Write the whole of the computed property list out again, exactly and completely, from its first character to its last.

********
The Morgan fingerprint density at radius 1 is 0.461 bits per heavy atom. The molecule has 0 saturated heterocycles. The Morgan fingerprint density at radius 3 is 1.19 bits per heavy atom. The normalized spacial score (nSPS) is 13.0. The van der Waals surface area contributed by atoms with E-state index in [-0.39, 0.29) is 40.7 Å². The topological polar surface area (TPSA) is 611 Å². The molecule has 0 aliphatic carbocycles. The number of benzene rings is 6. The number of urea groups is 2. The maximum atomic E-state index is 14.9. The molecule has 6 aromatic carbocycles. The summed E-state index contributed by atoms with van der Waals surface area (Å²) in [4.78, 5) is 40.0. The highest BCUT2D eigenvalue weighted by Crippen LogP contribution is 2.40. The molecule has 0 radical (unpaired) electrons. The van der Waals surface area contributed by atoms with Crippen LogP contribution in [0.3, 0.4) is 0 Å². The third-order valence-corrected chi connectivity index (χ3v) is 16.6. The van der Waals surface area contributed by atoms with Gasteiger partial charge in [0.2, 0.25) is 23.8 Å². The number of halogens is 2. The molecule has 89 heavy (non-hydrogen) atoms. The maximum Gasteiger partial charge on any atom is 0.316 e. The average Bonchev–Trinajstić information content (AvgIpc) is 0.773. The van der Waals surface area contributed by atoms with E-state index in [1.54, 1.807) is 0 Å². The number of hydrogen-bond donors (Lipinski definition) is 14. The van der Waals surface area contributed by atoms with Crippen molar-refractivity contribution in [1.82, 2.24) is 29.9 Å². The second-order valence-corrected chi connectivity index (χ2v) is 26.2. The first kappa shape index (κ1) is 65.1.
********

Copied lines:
The Morgan fingerprint density at radius 1 is 0.461 bits per heavy atom. The molecule has 0 saturated heterocycles. The Morgan fingerprint density at radius 3 is 1.19 bits per heavy atom. The normalized spacial score (nSPS) is 13.0. The van der Waals surface area contributed by atoms with E-state index in [-0.39, 0.29) is 40.7 Å². The topological polar surface area (TPSA) is 611 Å². The molecule has 0 aliphatic carbocycles. The number of benzene rings is 6. The number of urea groups is 2. The maximum atomic E-state index is 14.9. The molecule has 6 aromatic carbocycles. The summed E-state index contributed by atoms with van der Waals surface area (Å²) in [4.78, 5) is 40.0. The highest BCUT2D eigenvalue weighted by Crippen LogP contribution is 2.40. The molecule has 0 radical (unpaired) electrons. The van der Waals surface area contributed by atoms with Crippen LogP contribution in [0.3, 0.4) is 0 Å². The third-order valence-corrected chi connectivity index (χ3v) is 16.6. The van der Waals surface area contributed by atoms with Gasteiger partial charge in [0.2, 0.25) is 23.8 Å². The number of halogens is 2. The molecule has 89 heavy (non-hydrogen) atoms. The maximum Gasteiger partial charge on any atom is 0.316 e. The average Bonchev–Trinajstić information content (AvgIpc) is 0.773. The van der Waals surface area contributed by atoms with E-state index in [1.54, 1.807) is 0 Å². The number of hydrogen-bond donors (Lipinski definition) is 14. The van der Waals surface area contributed by atoms with Crippen molar-refractivity contribution in [1.82, 2.24) is 29.9 Å². The second-order valence-corrected chi connectivity index (χ2v) is 26.2. The first kappa shape index (κ1) is 65.1.